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United States Department of Agriculture

Agricultural Research Service

Title: Small Grain Variety and Disease Responses to Chloride

Authors
item Riedell, Walter
item Osborne, Lawrence - SOUTH DAKOTA STATE UNIV
item Osborne, Shannon

Submitted to: Experiment Station Bulletins
Publication Type: Experiment Station
Publication Acceptance Date: February 25, 2004
Publication Date: March 21, 2004
Citation: Riedell, W.E., Osborne, L.E., Osborne, S.L. 2004. Small grain variety and disease responses to chloride. 2003 Progress Report # Soil PR-03-39. Ag. Exp Stn., Plant Sci. Dept. South Dakota State University.

Interpretive Summary: For spring wheat, chloride fertilizer added to low chloride-testing soil results in a positive yield gain 70 % of the time. Some, but not all, of these yield responses have been attributed to chloride interaction with disease susceptibility. Because soil fertility and disease suppression are among the most important management tools used by farmers, additional research on the interaction between chloride fertility and disease suppression is needed. Our objective was to measure the chloride and disease responses of two hard red spring wheat cultivars under controlled environments. A greenhouse experiment was conducted in which nutrient solutions containing different levels of potassium chloride were applied to different hard red spring wheat cultivars ('Butte 86' -- moderately leaf rust resistant; and 'Ingot' -- moderately leaf rust susceptible). Plants were subsequently inoculated with leaf rust and evaluated for shoot dry weight, shoot chloride, leaf rust severity, and lesion type after two weeks. The cultivar 'Butte 86' had significantly higher shoot dry weight and significantly less shoot chloride, rust severity, and less severe lesion scores than 'Ingot' across all nutrient solution treatments. In both cultivars, shoot dry weight decreased while shoot chloride concentrations increased when the level of chloride provided in the nutrient solution increased. We measured a significant reduction in rust severity in plants receiving the highest level of chloride when compared to the other nutrient solution treatments. This reduction in leaf rust severity was not accompanied by a consistent change in the lesion type.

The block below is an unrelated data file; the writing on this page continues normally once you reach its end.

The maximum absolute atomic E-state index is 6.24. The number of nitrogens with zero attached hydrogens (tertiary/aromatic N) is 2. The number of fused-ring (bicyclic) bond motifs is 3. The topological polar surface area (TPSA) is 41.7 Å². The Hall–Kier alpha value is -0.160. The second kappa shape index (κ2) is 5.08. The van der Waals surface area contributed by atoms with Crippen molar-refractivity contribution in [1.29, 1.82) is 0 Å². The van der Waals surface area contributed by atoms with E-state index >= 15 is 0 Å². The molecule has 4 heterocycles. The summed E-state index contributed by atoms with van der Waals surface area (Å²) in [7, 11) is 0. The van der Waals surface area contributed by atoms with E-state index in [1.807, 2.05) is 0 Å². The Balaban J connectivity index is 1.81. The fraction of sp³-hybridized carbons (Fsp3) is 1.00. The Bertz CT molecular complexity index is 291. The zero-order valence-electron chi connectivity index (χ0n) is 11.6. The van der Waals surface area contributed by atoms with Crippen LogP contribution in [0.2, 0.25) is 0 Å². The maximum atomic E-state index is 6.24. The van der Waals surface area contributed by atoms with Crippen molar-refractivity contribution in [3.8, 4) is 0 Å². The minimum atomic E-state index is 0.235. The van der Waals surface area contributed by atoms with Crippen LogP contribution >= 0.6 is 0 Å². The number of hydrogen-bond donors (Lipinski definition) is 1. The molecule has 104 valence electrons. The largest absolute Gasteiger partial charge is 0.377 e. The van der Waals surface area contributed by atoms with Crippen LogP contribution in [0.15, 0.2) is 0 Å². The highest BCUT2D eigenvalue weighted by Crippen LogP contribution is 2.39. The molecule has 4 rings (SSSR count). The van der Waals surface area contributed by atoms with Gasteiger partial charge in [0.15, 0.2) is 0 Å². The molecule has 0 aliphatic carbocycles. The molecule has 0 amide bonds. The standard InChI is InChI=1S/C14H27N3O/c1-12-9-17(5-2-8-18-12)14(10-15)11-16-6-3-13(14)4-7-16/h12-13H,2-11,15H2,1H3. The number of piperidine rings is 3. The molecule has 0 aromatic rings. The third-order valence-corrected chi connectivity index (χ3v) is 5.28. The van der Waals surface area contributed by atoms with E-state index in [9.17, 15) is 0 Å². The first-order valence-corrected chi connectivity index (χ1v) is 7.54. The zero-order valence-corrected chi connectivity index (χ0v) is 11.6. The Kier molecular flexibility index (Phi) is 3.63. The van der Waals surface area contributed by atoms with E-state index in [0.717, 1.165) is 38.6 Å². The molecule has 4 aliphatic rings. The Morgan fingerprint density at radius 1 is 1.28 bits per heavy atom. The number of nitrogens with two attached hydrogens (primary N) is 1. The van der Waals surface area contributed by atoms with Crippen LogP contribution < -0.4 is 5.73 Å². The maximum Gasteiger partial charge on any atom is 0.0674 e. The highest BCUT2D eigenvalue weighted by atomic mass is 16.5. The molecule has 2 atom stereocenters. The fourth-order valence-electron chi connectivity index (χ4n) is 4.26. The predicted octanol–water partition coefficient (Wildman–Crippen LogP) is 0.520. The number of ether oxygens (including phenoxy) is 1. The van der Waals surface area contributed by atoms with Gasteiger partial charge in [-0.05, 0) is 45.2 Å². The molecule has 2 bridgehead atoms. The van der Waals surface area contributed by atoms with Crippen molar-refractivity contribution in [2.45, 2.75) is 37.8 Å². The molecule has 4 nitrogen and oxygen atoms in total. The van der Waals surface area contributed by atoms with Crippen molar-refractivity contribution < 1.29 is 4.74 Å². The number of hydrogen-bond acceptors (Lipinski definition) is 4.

Technical Abstract: For spring wheat (Triticum aestivum L.), chloride fertilizer added to low chloride-testing soil results in a positive yield gain 70 % of the time. Some, but not all, of these yield responses have been attributed to chloride interaction with disease susceptibility. Because soil fertility and disease suppression are among the most important management tools used by farmers, additional research on the interaction between chloride fertility and disease suppression is needed. Our objective was to measure the chloride and disease responses of two hard red spring wheat cultivars under controlled environments. A greenhouse experiment was conducted in which nutrient solutions containing different levels of potassium chloride (0, 20, or 80 mM) were applied to different hard red spring wheat cultivars ('Butte 86' -- moderately leaf rust resistant; and 'Ingot' -- moderately leaf rust susceptible) that were grown in sand culture for 3 weeks. Plants were subsequently inoculated with leaf rust (Puccinia triticina Ericks.) and evaluated for shoot dry weight, shoot chloride, leaf rust severity, and lesion type after two weeks. The cultivar 'Butte 86' had significantly higher shoot dry weight and significantly less shoot chloride, rust severity, and less severe lesion scores than 'Ingot' across all nutrient solution treatments. In both cultivars, shoot dry weight decreased while shoot chloride concentrations increased when the level of chloride provided in the nutrient solution increased. We measured a significant reduction in rust severity in plants receiving the 80 mM chloride when compared to the other nutrient solution treatments. This reduction in leaf rust severity was not accompanied by a consistent change in the lesion type.

Last Modified: 12/20/2014
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